My reasons for being vegetarian are spiritual rather than health related and I don't push them on anyone. To each their own is my motto. I have to say though, I'm seen far more sarcastic comments from non vegan/vegetarians on these boards over the years than the other way around.

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Old 05-20-19, 09:16 AM
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"90% blockage in a carotid artery"? In a professional triathlete? How is that even possible, you would think the intense workouts would blast that plaque right out.
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Old 05-20-19, 09:24 AM
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Originally Posted by Lemond1985 View Post
"90% blockage in a carotid artery"? In a professional triathlete? How is that even possible, you would think the intense workouts would blast that plaque right out.
Yes. It's called a widowmaker. https://myheart.net/articles/the-widowmaker/
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Old 05-20-19, 09:38 AM
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Originally Posted by Lemond1985 View Post
"90% blockage in a carotid artery"? In a professional triathlete? How is that even possible, you would think the intense workouts would blast that plaque right out.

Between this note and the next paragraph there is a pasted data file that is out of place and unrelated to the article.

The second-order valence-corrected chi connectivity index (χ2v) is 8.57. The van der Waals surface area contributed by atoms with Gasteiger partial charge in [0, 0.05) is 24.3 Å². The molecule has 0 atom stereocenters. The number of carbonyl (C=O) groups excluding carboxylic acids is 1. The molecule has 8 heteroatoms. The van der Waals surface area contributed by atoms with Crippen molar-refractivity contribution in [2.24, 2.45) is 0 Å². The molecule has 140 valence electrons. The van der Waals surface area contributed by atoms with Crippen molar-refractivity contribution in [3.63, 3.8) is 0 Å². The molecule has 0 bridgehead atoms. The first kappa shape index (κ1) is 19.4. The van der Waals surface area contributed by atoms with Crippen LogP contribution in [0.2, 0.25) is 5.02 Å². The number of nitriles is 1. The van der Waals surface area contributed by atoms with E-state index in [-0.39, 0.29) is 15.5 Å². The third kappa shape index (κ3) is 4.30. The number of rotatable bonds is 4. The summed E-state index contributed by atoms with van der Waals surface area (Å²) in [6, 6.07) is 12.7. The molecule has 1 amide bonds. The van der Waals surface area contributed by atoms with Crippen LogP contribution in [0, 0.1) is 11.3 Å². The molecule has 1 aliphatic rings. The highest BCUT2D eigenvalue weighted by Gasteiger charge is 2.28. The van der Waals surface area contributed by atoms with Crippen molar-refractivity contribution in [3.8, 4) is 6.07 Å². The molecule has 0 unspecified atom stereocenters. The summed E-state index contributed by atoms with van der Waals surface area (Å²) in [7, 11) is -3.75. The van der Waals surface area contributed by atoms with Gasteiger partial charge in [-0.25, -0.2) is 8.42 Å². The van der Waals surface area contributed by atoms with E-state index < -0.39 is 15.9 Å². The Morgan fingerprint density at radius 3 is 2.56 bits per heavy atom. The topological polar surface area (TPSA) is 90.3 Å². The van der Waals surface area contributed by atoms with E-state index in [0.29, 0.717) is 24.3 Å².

Yeah, I don't think it works that way.
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Old 05-20-19, 09:40 AM
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Originally Posted by alan s View Post
What are the benefits of being a vegan? Just wondering.
Other than perceived health? None
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Old 05-20-19, 09:42 AM
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Originally Posted by revcp View Post
Yeah, I don't think it works that way.
Well, there is a school of thought that says diet has no effect on plaque. And as evidence supporting the theory, there are people on zero-fat diets that still get plaque deposits. If the plaque could not have come from dietary fat (none is being consumed by the patient) then it must have some other cause.
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Old 05-20-19, 09:51 AM
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Originally Posted by Lemond1985 View Post
Well, there is a school of thought that says diet has no effect on plaque. And as evidence supporting the theory, there are people on zero-fat diets that still get plaque deposits. If the plaque could not have come from dietary fat (none is being consumed by the patient) then it must have some other cause.
I meant that it's doubtful that workouts "blast the plaque out." And if they did, it's a stroke when that blasted plaque finds its way to the brain. I'm sure there are different schools of thought. The school of thought from which my sister-in-law's doctor is coming led him to advise her to cut animal fat out of her diet, eat more greens, etc. I believe it was prudent of her to take his advice and prudent of my wife to follow suit.